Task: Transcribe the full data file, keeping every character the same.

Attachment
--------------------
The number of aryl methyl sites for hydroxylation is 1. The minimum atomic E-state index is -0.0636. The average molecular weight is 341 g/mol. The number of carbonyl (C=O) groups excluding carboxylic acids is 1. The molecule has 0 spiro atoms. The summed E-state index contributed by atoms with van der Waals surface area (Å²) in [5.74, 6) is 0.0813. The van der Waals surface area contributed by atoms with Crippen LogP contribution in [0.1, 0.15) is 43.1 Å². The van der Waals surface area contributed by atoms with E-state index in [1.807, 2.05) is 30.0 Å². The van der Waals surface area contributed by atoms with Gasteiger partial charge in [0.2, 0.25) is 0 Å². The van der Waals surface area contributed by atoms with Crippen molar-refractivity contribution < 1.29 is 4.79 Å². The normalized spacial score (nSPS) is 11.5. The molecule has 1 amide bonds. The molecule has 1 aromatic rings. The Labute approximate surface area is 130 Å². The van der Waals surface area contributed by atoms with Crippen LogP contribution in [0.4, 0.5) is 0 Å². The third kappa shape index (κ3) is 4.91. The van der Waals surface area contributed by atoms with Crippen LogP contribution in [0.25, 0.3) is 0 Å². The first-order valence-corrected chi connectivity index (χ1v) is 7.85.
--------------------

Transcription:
The number of aryl methyl sites for hydroxylation is 1. The minimum atomic E-state index is -0.0636. The average molecular weight is 341 g/mol. The number of carbonyl (C=O) groups excluding carboxylic acids is 1. The molecule has 0 spiro atoms. The summed E-state index contributed by atoms with van der Waals surface area (Å²) in [5.74, 6) is 0.0813. The van der Waals surface area contributed by atoms with Crippen LogP contribution in [0.1, 0.15) is 43.1 Å². The van der Waals surface area contributed by atoms with E-state index in [1.807, 2.05) is 30.0 Å². The van der Waals surface area contributed by atoms with Gasteiger partial charge in [0.2, 0.25) is 0 Å². The van der Waals surface area contributed by atoms with Crippen molar-refractivity contribution < 1.29 is 4.79 Å². The normalized spacial score (nSPS) is 11.5. The molecule has 1 amide bonds. The molecule has 1 aromatic rings. The Labute approximate surface area is 130 Å². The van der Waals surface area contributed by atoms with Crippen LogP contribution in [0.4, 0.5) is 0 Å². The third kappa shape index (κ3) is 4.91. The van der Waals surface area contributed by atoms with Crippen LogP contribution in [0.25, 0.3) is 0 Å². The first-order valence-corrected chi connectivity index (χ1v) is 7.85.